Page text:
The source added, “Hashemi and Suleiman were mentioned at first but at a later stage their return was denied. This is to suggest that there is no political deal taking place away from the judiciary, as had occurred with a group of Sunni politicians, including Mohammed Daini and Mishan Jubouri.”

The news about the return of Sunni figures accused of terrorism and corruption was heavily criticized in Iraq, most notably by an influential Shiite bloc that particularly opposed the return of Hashemi, the former leader of the Iraqi Islamic Party.

The spokesman for Asaib Ahl al-Haq Naim Aboudi said on Twitter, “Hashemi’s return is impossible. The enemy exploits any fabricated news in order to distract us from our basic issues.”

Leaders in the Al-Binaa Alliance, which is composed of the Fatah Coalition and the State of Law Coalition, opposed any deal occurring behind the back of the judiciary in relation to cases of terrorism and corruption.

Sunni blocs are also divided on the issue. The former member of parliament for the province of Ninevah, Abdul Rahman Alloizi, told Al-Monitor that the situation is very complicated. “In order for the defendants to be covered by the amnesty law, all plaintiffs, and they are many, must waive their personal right, especially in terrorism cases.”

Alloizi said Osama al-Nujaifi, the leader of the Mutahidoun bloc and the brother of Atheel al-Nujaifi, looks forward to the return of his brother and Issawi to the political scene as they are leaders of his bloc; the rest of the Sunni blocs reject their return.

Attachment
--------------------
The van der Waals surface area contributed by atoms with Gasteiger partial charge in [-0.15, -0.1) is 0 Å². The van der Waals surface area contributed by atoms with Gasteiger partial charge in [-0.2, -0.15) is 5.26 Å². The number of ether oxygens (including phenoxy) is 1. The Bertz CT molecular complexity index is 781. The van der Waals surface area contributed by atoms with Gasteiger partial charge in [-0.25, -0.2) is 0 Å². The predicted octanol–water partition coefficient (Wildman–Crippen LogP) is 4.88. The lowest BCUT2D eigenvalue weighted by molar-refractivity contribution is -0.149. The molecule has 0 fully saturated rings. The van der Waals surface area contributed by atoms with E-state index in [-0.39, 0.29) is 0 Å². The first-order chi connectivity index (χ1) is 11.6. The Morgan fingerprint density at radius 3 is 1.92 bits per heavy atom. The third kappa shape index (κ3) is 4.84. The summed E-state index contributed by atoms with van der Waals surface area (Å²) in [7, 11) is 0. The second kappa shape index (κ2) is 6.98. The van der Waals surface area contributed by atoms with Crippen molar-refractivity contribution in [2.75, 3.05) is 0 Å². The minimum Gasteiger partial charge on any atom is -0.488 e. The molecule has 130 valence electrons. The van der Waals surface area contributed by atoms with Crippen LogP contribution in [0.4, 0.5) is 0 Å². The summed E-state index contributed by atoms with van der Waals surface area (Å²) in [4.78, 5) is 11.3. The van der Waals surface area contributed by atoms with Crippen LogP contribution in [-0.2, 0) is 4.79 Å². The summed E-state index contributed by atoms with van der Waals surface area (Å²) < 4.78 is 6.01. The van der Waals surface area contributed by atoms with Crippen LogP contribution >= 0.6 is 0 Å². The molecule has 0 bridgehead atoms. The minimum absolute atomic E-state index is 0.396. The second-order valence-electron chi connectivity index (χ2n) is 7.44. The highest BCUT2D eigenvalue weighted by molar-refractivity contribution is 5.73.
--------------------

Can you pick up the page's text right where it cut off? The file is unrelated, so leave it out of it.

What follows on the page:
In a tweet March 2, the leader of the Sunni bloc al-Hall (the Solution), Mohammed al-Karbouli, who appeared enraged by the news of the return of the four figures, said any such return must include all Iraqis against whom politically motivated judicial decisions are issued, in particular members of the Sadrist movement.

But Ahmed al-Jabouri, a leader in the parliamentary National Axis Alliance, said in tweet, “Rafi al-Issawi, who was ousted from the political scene in ambiguous and unconvincing circumstances and against whom multiple sentences were issued in absentia, can today return and by his mere appearance before the judiciary all previous judgments against him would be dismissed. The judiciary takes its final decision in his regard and the same goes for Tariq al-Hashemi. The matter is judicial in the end.”

The news of the return of the four Sunni figures accused of terrorism and corruption, even if we assume that it is not part of a political deal or a political reconciliation, is a trial balloon launched by the political blocs to which they are affiliated. It aims to gauge reactions both in the street and in political quarters.

In both cases, the Iraqi judiciary will again be the subject of controversy. Any amnesty or acquittal of any accused person could remain tainted by suspicions of being part of a political deal.

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Omar Sattar is an Iraqi journalist and author specializing in political affairs. He has worked for local and Arab media outlets and holds a bachelor’s degree in political science.